Medical Home Monitor
Medical Home Monitor
May 18, 2009
Vol. II, No. 2

Medical Home Monitor Archives

Medical Home Q&A:
Specialist Cost Savings
from the PCMH

Medical Home Monitor

Q: Will the medical home reduce specialist costs and will this result in total dollars being reduced?

A: This is perhaps the most politically charged issue in the PCMH movement right now. Proponents of the PCMH — those who already concluded that this is the ideal way for healthcare to be delivered — would say that there will be less utilization of specialist services because there will be less need for those services. That is, diabetics who are better managed will have fewer complications that require the services of a vascular surgeon, for example. If you dig a little deeper, there will be a sentiment that perhaps better organized and coordinated primary care will result in less need for other specialists’ services. The addendum there is that this is not a replication of the HMO gatekeeper model of the late 1980s and early 1990s — very overtly the PCMH does not call for or relate to a gatekeeper model. It’s essentially a demand-managed model; if better primary care is delivered, they’ll be less need for downstream services. (Don Liss, M.D., regional medical director for the mid-Atlantic region of Aetna.)

For answers to more than 40 questions on the adoption of the PCMH by employers, hospitals and physician practices, please visit:

From Practice to PCMH: Pilot Leaders Vastly Underestimate Magnitude of Medical Home Transformation, Study Finds

While it is possible to transform a primary care practice into a PCMH, those leading other medical home demonstrations around the country vastly underestimate the magnitude, timeframe, technology and capital required to complete the transformation, according to a preliminary evaluation of a two-year national demonstration conducted by the AAFP. The researchers caution that the rush to demonstrate the viability of the PCMH could undermine its effectiveness.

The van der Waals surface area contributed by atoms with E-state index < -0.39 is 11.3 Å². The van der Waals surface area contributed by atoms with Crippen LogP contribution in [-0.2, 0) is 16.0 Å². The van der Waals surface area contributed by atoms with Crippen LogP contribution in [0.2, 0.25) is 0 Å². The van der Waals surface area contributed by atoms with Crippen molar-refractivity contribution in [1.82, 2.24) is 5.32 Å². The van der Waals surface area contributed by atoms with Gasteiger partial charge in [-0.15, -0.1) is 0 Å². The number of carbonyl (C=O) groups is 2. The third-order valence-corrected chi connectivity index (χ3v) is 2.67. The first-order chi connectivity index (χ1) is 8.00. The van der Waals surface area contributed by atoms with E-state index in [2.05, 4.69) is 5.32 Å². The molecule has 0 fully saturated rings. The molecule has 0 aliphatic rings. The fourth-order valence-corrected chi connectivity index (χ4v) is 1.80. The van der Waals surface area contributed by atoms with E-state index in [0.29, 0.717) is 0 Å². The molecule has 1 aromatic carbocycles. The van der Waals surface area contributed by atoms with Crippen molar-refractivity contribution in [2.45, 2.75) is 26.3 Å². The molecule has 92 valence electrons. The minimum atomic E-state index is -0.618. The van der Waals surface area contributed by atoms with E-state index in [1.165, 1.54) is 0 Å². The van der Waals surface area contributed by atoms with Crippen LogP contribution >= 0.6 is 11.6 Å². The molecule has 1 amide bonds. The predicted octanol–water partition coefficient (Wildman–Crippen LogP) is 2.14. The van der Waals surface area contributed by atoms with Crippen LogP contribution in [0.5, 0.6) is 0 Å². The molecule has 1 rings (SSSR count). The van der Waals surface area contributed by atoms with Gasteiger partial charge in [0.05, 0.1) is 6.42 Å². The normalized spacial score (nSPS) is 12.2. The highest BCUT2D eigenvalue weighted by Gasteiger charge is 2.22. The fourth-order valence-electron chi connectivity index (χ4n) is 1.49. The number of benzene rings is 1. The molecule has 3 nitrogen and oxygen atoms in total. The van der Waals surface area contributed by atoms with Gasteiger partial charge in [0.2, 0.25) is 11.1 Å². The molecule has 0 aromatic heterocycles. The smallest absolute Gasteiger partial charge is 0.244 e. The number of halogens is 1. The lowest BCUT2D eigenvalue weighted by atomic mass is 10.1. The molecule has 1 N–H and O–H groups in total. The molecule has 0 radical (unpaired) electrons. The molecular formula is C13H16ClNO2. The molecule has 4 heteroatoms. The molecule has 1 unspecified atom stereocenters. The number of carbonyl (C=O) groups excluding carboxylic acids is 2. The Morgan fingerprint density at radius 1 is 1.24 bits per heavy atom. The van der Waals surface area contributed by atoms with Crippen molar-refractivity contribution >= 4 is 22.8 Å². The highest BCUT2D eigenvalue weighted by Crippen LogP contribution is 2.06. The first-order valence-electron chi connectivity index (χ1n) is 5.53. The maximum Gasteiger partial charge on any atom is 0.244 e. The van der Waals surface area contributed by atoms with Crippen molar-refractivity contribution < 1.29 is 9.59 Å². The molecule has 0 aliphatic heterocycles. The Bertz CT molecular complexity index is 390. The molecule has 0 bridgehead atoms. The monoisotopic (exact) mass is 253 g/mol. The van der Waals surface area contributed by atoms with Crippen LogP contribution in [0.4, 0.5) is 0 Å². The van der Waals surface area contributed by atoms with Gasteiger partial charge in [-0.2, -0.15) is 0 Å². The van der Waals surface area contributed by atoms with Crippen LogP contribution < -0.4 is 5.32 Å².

Moving toward the PCMH model is a developmental process that can take up to five years to achieve, the study found, and requires a shift from physician-centered care to a team approach. Rapid transformation can result in staff burnout, turnover and financial distress, the authors noted.

To facilitate the transformation, PCMH pilots should include up-front capital to help purchase health IT, ongoing funding to support personnel changes and support for process change from professional organizations, the NCQA and others.

For more information, please visit:

Medical Home Monitor to Publish Bi-Monthly
Beginning next month, the Medical Home Monitor will publish twice a month to deliver more medical home-focused news, trends, Q&A and white papers — a need identified by our recent readership survey. Have a medical home story idea, question or topic you'd like covered? E-mail the editor at

HealthSounds Podcast: Powering the PCMH with Health IT

A key process change must accompany the adoption of health IT by a physician practice transforming itself into a medical home, notes Dr. James Crawford, senior vice president for laboratory services and chair of the department of pathology and laboratory medicine at North Shore-Long Island Jewish Health System. In this podcast, Dr. Crawford describes the impact of health IT on care coordination and shares the most surprising finding from the PCPCC's survey of physician practices on their use of health IT in support of the medical home model.

To listen to this complimentary HIN podcast, please visit:

Four Physician Groups Issue Guidelines for Medical Home Pilots